It seemed like a story we had seen before from James Franklin’s Nittany Lions. After an incredible stop–an interception by Jaquan Brisker–the offense had the ball back with one first down away from sealing a 1-0 start. The Badgers held their ground and gave themselves one more chance on offense. As they did all day, the Nittany Lions would have to rely on the defense to get one more stop. They came through.
Head Coach James Franklin was 0-12 on the road against ranked opponents before Saturday. Penn State traveled to Madison with a lot of question marks. Would Sean Clifford play more consistently? Would this be the best offensive line in Franklin’s tenure? Would the defensive line hold up against a stout and persistent rushing attack? Would the secondary be the strength of the team?
For now, some of those questions seem to be answered. Let’s start with the elephant or the big red dog, if you will, in the room. The first half was nothing to be excited about, but it really wasn’t Clifford’s fault. In his 22nd career start, the quarterback failed to find any rhythm mostly due to inconsistent blocking, ill-timed blitzes by the Wisconsin defense, and a lack of a rushing game.
However, that changed in the second half. Offensive coordinator, Mike Yurcich, opened up the playbook and challenged the Badgers’ edges as well as tested their secondary. It’s remarkable how much more comfortable Clifford looks when he is chucking the ball 40 yards downfield instead of nickel and diming it. Additionally, it gave more opportunities to Penn State’s best offensive weapon, WR Jahan Dotson. Yurcich’s plan worked. According to David Eckert, Blue & White Illustrated, Penn State had six plays of 40+ yards last season. They had three on Saturday.
Now the second half offensive explosion wasn’t close to being perfect. The offensive line, the second looming question we had coming into the season didn’t play their best game. The offensive tackles, Rasheed Walker and Caedan Wallace did not play to the level expected of them–sometimes being beat one on one with Wisconsin’s defensive ends. There were also a few penalties along with failed assignments when the Wisconsin defense threw complicated stunts at them. Thankfully, this was probably Penn State’s 2nd or 3rd most challenging front seven they will face all season.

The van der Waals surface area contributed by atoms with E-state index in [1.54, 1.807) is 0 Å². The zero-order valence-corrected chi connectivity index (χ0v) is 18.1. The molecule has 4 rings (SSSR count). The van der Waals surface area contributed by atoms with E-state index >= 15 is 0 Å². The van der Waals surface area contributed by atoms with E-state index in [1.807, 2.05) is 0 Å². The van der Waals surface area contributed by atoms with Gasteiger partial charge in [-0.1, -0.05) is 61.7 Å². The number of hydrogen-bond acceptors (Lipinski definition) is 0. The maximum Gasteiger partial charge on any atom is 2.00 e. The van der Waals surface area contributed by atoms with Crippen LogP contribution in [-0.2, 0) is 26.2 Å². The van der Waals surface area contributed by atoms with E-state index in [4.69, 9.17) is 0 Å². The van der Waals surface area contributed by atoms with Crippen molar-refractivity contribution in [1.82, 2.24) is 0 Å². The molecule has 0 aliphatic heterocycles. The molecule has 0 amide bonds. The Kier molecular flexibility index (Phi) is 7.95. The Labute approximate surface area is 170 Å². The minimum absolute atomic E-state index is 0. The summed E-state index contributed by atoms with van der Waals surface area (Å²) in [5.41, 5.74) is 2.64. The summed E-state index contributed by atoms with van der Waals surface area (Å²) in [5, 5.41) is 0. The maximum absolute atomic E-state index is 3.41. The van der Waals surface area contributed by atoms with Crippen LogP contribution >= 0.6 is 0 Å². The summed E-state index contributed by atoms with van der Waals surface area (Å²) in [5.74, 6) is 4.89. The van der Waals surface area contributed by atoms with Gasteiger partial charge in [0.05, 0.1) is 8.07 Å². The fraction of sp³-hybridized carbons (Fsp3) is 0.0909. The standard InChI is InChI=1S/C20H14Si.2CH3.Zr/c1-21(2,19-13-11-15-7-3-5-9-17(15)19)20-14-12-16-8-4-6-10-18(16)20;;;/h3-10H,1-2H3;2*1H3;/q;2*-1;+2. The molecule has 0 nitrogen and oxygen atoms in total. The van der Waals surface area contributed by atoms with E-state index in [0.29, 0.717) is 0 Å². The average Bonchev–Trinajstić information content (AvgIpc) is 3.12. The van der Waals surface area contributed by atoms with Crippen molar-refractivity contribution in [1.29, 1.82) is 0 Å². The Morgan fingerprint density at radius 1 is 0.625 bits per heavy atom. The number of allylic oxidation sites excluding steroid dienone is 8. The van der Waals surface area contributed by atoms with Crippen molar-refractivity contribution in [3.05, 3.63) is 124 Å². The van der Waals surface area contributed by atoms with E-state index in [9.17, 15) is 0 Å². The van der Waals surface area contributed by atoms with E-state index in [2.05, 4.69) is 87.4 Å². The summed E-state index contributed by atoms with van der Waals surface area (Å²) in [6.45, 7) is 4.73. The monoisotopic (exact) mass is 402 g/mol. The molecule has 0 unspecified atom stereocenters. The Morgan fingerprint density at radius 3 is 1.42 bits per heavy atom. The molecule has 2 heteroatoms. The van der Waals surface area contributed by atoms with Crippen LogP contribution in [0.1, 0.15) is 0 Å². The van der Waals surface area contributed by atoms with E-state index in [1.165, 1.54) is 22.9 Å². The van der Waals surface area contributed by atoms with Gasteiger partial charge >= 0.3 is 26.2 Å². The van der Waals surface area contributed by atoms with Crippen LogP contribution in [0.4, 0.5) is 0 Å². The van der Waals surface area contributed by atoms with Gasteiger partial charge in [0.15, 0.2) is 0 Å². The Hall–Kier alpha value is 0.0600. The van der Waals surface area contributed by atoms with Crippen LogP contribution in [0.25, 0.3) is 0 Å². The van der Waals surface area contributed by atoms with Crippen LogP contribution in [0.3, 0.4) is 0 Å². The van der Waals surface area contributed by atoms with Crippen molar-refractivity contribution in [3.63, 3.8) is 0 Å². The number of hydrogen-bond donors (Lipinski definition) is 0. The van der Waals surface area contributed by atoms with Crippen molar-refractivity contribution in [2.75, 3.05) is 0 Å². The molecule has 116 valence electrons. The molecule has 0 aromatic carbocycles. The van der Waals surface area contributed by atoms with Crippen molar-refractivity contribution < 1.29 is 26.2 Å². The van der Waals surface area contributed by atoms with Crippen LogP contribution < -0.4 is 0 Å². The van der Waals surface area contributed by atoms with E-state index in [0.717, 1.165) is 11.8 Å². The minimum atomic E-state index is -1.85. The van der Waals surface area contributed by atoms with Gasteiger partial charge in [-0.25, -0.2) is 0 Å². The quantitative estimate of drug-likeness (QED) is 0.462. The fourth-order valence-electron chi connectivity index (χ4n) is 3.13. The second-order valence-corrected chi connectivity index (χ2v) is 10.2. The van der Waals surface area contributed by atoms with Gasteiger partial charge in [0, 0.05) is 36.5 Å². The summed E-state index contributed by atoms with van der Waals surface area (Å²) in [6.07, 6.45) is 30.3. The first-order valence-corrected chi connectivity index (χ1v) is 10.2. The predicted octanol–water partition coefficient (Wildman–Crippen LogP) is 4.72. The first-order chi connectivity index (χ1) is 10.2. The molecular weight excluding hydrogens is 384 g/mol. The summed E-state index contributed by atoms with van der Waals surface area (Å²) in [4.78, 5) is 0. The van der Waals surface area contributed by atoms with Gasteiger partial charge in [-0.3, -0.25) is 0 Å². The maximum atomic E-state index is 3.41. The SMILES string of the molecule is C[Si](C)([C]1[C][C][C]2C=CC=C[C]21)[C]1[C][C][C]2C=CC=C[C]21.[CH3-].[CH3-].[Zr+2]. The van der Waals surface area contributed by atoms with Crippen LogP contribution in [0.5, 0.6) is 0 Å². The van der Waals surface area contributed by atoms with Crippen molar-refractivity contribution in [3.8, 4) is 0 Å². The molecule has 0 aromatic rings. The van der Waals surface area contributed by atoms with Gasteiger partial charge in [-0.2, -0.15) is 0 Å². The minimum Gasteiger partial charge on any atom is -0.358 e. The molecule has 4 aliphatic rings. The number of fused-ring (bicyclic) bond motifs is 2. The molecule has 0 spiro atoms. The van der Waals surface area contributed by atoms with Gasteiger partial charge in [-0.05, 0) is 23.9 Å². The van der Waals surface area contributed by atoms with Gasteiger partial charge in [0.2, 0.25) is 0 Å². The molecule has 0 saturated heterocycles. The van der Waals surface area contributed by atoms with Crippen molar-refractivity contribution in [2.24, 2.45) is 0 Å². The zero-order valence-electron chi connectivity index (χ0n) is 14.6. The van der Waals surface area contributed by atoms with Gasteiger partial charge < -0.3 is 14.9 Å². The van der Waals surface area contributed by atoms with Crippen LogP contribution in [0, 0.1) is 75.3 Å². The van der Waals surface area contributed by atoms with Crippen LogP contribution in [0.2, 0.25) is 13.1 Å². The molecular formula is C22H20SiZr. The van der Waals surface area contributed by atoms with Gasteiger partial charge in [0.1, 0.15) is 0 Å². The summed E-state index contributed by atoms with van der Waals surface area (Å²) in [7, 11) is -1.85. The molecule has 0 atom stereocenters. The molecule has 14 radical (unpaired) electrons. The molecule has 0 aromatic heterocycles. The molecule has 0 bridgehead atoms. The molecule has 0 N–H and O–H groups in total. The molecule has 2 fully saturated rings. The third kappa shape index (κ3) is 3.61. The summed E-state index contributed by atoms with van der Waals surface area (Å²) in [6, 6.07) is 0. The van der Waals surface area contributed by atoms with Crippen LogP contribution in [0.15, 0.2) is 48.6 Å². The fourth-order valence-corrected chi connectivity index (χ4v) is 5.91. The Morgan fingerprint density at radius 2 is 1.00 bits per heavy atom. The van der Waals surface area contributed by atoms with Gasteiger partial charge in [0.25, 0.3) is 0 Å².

Now let’s talk about the most impressive part of the game: the defense. For starters, the defense withstood an onslaught of rushing from the Wisconsin defense. The Badgers had the ball for over 42 minutes, ran the ball 58 times out of their 95 offensive plays, and attempted 22 third downs. Even with the Wisconsin rushing attack battering ram, Penn State held Wisconsin to 3.0 yds per rush. They held Wisconsin to 7-22 on third down, 1-4 in the red zone, and forced 2 turnovers and recovered an unforced fumble.
The defensive line, which rightfully had speculation before the season after losing Oweh, Toney, and Isaac (due to injury), looked up to the task. Nobody shined brighter than the Temple transfer, DE Arnold Ebiketie. Ebiketie ended up with 7 tackles, 2 tackles for loss, 1 sack, 1 QB hurry, and a field goal block. Franklin said afterward that he believes Ebiketie is just getting started. Defensive tackle, PJ Mustipher also had a great game, in the interior, clogging gaps and picking up 7 total tackles.
Behind them, the linebackers lived up to hype. It didn’t matter if it was Ellis Brooks, Brandon Smith, Curtis Jacobs, or Jesse Luketa, who went from DE to MLB after Brooks was ejected for targeting, they all were flying around the field. The foursome combined for 29 tackles.
Then how about the secondary? The Lackawanna College, tandem at safety sealed the game for the Nittany Lions. Brisker, who was knocked out of the game three separate times and was combating cramps all game, played out of his mind. Brisker’s interception was also a thing of beauty. As Luketa came on a blitz on a crucial third down, Wisconsin’s quarterback, Graham Mertz, looked to find his safety blanket tight end, Jake Ferguson over the middle. Brisker instinctively read the play from the start, intercepted the pass, and returned it 41 yards. Game over?
Wisconsin was able to burn two timeouts and force a punt after Penn State ran on first down, threw a play-action pass to the flat on second down, and ran it again on third down. After two 10-yd out routes against soft coverage and a penalty against the defense for illegal hands in the face, Wisconsin was already on Penn State’s 40 yard line and within striking distance with over a minute to play.
Penn State fans began to fear a last second collapse, something they saw in last year’s opener against Indiana. Would this season be plagued with similar misfortune? After another big play over the middle gave Wisconsin a chance with the ball at the two yard line, the ball finally bounced Penn State’s way. Mertz fumbled the snap and the Badgers lost five yards. A couple plays later Ji’Ayir Brown intercepted Mertz and gave Penn State one of their biggest road wins since maybe Iowa in 2019, or Iowa in 2017.
The box score illustrates a game the Nittany Lions should have lost. More times than not, Wisconsin dominates games where they rush 58 times and have the ball for 42 minutes. In some ways it’s poetic justice for last year’s opener when the Nittany Lions dominated the box score, but failed to win. Penn State can’t afford to lean on their defense that heavily the entire season, but in week one, without a tune up game, on the road in a hostile environment, the Nittany Lions found a way to win.
That’s a pretty important lesson for this team to learn in week one, especially since it took them 6 games last season to learn the same lesson.